To what extent can a business go in an effort to sell its product or render its service? At what point should it draw the line as regards adopting its market penetration strategies? Should it be morality, the constitution or the universally acclaimed bill of rights?
These are some questions running through the minds of observers around the world as Facebook in an effort to explore a somewhat closed gold mine, discloses its plans to provide a censorship tool for government of its new potential big market.
Facebook may be a global behemoth with 1.7 billion users, but there's one huge market in which it has literally no official presence: China. Chief executive Mark Zuckerberg has unequivocally expressed his desire to enter the country, but so far his desire remains unrequited. Now, the Facebook CEO appears to be planning to offer the Chinese government a gift, in the hope of winning its affections.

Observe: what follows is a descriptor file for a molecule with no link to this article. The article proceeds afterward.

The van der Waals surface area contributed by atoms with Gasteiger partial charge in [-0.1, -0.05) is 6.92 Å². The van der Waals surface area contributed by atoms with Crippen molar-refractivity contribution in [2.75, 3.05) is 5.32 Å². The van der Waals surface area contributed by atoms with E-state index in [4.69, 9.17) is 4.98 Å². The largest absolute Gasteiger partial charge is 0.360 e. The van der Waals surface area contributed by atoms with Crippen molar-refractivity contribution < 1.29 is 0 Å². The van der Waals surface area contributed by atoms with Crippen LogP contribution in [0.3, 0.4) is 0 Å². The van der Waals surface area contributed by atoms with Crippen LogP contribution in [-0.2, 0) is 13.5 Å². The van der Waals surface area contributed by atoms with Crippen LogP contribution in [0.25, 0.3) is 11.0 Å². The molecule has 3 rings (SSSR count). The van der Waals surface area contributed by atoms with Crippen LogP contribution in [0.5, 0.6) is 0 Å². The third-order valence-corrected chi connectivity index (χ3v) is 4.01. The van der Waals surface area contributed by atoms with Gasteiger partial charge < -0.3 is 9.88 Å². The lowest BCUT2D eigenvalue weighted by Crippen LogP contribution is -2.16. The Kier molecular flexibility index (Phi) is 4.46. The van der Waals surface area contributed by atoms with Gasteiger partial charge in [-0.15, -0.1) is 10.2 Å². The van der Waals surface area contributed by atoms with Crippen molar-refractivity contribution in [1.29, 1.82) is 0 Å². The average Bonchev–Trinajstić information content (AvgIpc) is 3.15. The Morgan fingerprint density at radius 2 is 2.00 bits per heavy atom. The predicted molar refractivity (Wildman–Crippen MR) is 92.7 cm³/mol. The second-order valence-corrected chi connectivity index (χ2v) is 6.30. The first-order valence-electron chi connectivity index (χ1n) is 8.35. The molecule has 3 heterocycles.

According to The New York Times, his team has developed a tool that will allow the state to censor content. But doing so will open a Pandora's Box that may be difficult to close. In a recent disclosure, Zuckerberg defended the development by saying it is better to be "enabling conversation" even if some of the conversation is censored”. His goal is to turn Facebook into a global town square.
While it might be an audacious step on the part of Facebook, this remains a minefield as there are already known bottlenecks to this strategy. The mere knowledge that such tool exists will make it more difficult to stop other countries from asking to use it. What will Zuckerberg say if Russia or Afghanistan wants the same power of prior restraint? Moreover, the idea of reducing the users’ privacy to the discretion of government control or sifting machinery is almost ridiculous but is there anything really ridiculous with the capitalist?